Cleaning the kitchen equipment

The correct cleaning of all equipment used for the serving and cooking of food is of vital importance to prevent the multiplication of bacteria. This cleaning may be divided into the pan wash (plonge) or scullery, and the china wash-up.
kitchen hygiene
Kitchen hygiene
Scullery
For the effective washing up of pots and pans and other kitchen equipment the following method of work should be observed:
  • Pans should be scraped and all food particles placed in a bin.
  • Hot pans should be allowed to cool before being plunged into water.
  • Pans that have food stuck to them should be allowed to soak (pans used for starchy foods, such as porridge and potatoes, are best soaked in cold water)
  • Frying pans should be thoroughly wiped with a clean cloth; they should not be washed unless absolutely necessary.
  • Trays and tins used for pastry work should be thoroughly cleaned with a clean dry cloth, while warm.
  • Pots, pans and other equipment should be washed and cleaned with a stiff brush, steel wool or similar article, in hot detergent water.
  • Pan scrubber are electrically driven with a hydraulic or flexible drive transmission; brush-type heads can be varied to suit different surfaces or type of soiling; pan scrubbers can either be wall mounted near the pot wash or free standing mounted on mobile dollies to assist with equipment cleaning.
  • The washing-up water must be changed frequently; it must be kept both clean and hot.
  • The cleaned items should be rinsed in very hot clean water to sterilize.
  • Pans that have been sterilized (minimum temperature 82 degree Celsius) dry quickly; if it has not been possible to rinse in very hot water they should be dried with a clean cloth.
  • Equipment should be stored on clean racks; pans should be stacked upside down.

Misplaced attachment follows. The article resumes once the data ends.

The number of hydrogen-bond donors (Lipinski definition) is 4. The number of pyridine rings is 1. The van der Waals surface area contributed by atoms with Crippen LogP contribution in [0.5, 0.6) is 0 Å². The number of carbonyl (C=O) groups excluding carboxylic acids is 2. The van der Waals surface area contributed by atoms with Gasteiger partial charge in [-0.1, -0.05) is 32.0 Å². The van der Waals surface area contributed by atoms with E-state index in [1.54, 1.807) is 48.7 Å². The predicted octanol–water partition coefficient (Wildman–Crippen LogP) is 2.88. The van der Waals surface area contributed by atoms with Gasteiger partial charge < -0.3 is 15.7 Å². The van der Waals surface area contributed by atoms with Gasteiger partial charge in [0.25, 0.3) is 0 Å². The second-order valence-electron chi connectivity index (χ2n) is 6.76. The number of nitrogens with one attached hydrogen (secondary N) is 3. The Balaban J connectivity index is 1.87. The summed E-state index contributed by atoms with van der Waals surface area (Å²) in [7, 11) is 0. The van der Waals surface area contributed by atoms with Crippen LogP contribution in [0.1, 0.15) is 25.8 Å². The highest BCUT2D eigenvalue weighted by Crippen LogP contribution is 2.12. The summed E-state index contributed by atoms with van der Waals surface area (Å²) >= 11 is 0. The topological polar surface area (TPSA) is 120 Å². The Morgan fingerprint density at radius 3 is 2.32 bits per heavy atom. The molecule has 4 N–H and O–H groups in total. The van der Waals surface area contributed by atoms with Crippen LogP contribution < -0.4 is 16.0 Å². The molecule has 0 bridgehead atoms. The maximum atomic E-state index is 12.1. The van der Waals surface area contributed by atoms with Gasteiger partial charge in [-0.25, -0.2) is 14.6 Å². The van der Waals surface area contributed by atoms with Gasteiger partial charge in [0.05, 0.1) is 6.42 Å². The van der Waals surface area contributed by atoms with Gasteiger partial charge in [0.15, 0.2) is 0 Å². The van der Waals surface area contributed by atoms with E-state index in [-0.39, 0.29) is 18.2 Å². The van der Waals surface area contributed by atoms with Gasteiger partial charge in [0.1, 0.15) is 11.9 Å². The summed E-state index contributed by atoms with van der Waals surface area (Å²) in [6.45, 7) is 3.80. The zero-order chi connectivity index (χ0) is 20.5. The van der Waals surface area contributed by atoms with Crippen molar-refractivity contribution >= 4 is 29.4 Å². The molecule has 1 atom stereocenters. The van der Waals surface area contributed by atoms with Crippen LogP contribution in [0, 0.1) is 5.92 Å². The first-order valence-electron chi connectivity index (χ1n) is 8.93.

China wash-up

The washing up of crockery and cutlery may be done by hand or machine.

Hand washing

  • Remove scraps from plates with a scraper or by hand.
  • Wash in water containing a detergent as hot as the hands can bear (whether gloves are worn or not).
  • Place utensils in wire baskets and immerse them into water thermostatically controlled at 82 degree Celsius for at least two minutes.
  • The hot utensils will air-dry without the use of a drying cloth.
  • Both the washing and sterilizing water must be kept clean and at the correct temperature.

Machine washing up

There are several types of machine that wash and sterilize crockery. In the more modern versions, the detergent is automatically fed in as the machine operates continuously.

To be effective the temperature of the water must be high enough to kill any harmful bacteria and the articles passing through the machine must be subjected to the water for sufficient time to enable the detergent water to cleanse all the items thoroughly. The detergent used must be of the correct amount and strength to be effective. Alternatively, low temperature equipment is available that sterilizes by means of a chemical: sodium hypochlorite (bleach)

Where brushes are used they must be kept free from food particles.
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